• [0011]
    The details of one or more implementations are set forth in the accompanying drawings and the description below. Other features and advantages will become apparent from the description, the drawings, and the claims.
  • BRIEF DESCRIPTION OF THE DRAWINGS
  • [0012]
    FIG. 1 is a diagrammatic view of an e-book provision process coupled to a distributed computing network
  • [0013]
    FIG. 2 is a flowchart of a process executed by the e-book provision process of FIG. 1.
  • [0014]
    FIG. 3 diagrammatically depicts a user interface screen rendered by the e-book provision process and/or client application of FIG. 1.
  • [0015]
    FIG. 4 diagrammatically depicts a user interface screen rendered by the e-book provision process and/or client application of FIG. 1.
  • [0016]
    FIG. 5 diagrammatically depicts a user interface screen rendered by the e-book provision process and/or client application of FIG. 1.
  • [0017]
    FIG. 6 diagrammatically depicts a user interface screen rendered by the e-book provision process and/or client application of FIG. 1.
  • [0018]
    FIG. 7 diagrammatically depicts a user interface screen rendered by the e-book provision process and/or client application of FIG. 1.
  • DETAILED DESCRIPTION System Overview:
  • [0019]
    Referring to FIG. 1, there is shown an e-book provision process 10 that may provide an electronic book, viewable by a user, and at least one interactive complementary feature related to the electronic book and accessible to the user. E-book provision process 10 may reside on and may be executed by a computing device (e.g., personal computer 12). As will be discussed below in greater detail, e-book provision process 10 may enable a student (e.g., user 14) to select an electronic book for reading and to access interactive complementary features.
  • [0020]
    E-book provision process 10 may be a client-side application that resides on and is executed by a computing device, e.g., personal computer 12, which may be connected to network 16 (e.g., the Internet). The instruction sets and subroutines of e-book provision process 10, which may be stored on a storage device 18 coupled to personal computer 12, may be executed by one or more processors (not shown) and one or more memory architectures (not shown) incorporated into personal computer 12. Storage device 18 may include but is not limited to: a hard disk drive; a tape drive; an optical drive; a RAID array; a random access memory (RAM); a read-only memory (ROM); a compact flash (CF) storage device, a secure digital (SD) storage device, and a memory stick storage device.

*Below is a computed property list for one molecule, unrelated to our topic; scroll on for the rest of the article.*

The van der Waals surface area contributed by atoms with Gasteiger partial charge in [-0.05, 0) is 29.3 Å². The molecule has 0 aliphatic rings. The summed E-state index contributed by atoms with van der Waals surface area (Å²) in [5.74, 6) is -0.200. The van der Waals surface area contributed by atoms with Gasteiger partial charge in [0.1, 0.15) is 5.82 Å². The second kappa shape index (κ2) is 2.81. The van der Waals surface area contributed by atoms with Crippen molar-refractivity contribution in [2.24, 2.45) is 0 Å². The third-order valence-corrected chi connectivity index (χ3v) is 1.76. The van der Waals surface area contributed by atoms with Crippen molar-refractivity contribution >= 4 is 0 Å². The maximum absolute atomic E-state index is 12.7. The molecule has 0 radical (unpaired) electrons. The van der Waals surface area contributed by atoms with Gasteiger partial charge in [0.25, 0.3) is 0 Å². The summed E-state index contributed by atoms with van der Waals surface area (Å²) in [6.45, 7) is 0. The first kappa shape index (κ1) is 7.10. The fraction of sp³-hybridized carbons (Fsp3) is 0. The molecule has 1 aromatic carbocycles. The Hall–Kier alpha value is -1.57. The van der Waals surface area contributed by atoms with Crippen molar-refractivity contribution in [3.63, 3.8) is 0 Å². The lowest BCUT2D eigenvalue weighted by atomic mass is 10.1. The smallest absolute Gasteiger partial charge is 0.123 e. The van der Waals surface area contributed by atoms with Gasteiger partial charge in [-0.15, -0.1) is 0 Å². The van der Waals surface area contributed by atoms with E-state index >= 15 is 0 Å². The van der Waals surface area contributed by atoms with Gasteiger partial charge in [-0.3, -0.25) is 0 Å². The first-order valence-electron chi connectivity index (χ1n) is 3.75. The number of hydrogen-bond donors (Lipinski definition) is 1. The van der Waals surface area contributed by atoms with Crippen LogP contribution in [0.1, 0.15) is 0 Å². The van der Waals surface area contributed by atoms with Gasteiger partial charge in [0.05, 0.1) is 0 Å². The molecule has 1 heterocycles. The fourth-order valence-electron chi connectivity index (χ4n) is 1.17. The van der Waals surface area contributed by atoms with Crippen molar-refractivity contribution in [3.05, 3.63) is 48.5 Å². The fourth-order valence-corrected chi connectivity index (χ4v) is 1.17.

• [0021]
    Additionally/alternatively, server-side e-book provision process 10′ may reside on and be executed by server computer 20, which may be coupled to network 16. Examples of server computer 20 may include, but are not limited to: a single server computer, a series of server computers, a mini computer, and a mainframe computer, for example. Server computer 20 may execute a network operating system, examples of which may include but are not limited to: Microsoft Windows XP Server™; Novell Netware™; or Redhat Linux™, for example.
  • [0022]
    Server computer 20 may execute a web server application, examples of which may include but are not limited to: Microsoft IIS™, Novell Webserver™, or Apache Webserver™, that allows for HTTP (i.e., HyperText Transfer Protocol) access to server computer 20 via network 16. Network 16, and/or server computer 20, may be coupled to one or more secondary networks (e.g., network 22), examples of which may include but are not limited to: a local area network; a wide area network; or an intranet, for example.
  • [0023]
    The instruction sets and subroutines of server-side e-book provision process 10′, which may be stored on a storage device 24 coupled to data server 20, may be executed by one or more processors (not shown) and one or more memory architectures (not shown) incorporated into server computer 20. Storage device 24 may include but is not limited to: a hard disk drive; a tape drive; an optical drive; a RAID array; a random access memory (RAM); a read-only memory (ROM); a compact flash (CF) storage device, a secure digital (SD) storage device, and a memory stick storage device.
  • [0024]
    As discussed above, the e-book provision process may be a client-side application (e.g., client-side e-book provision process 10), a server-side application (e.g., server-side e-book provision process 10′), or a hybrid client-side/server-side application (e.g., using portions of both client-side e-book provision process 10 and server-side e-book provision process 10′). Accordingly, the manner in which the e-book provision process is accessed may vary depending upon, at least in part, whether the e-book provision process is a client-side application, a server-side application, or a hybrid client-side/server-side application.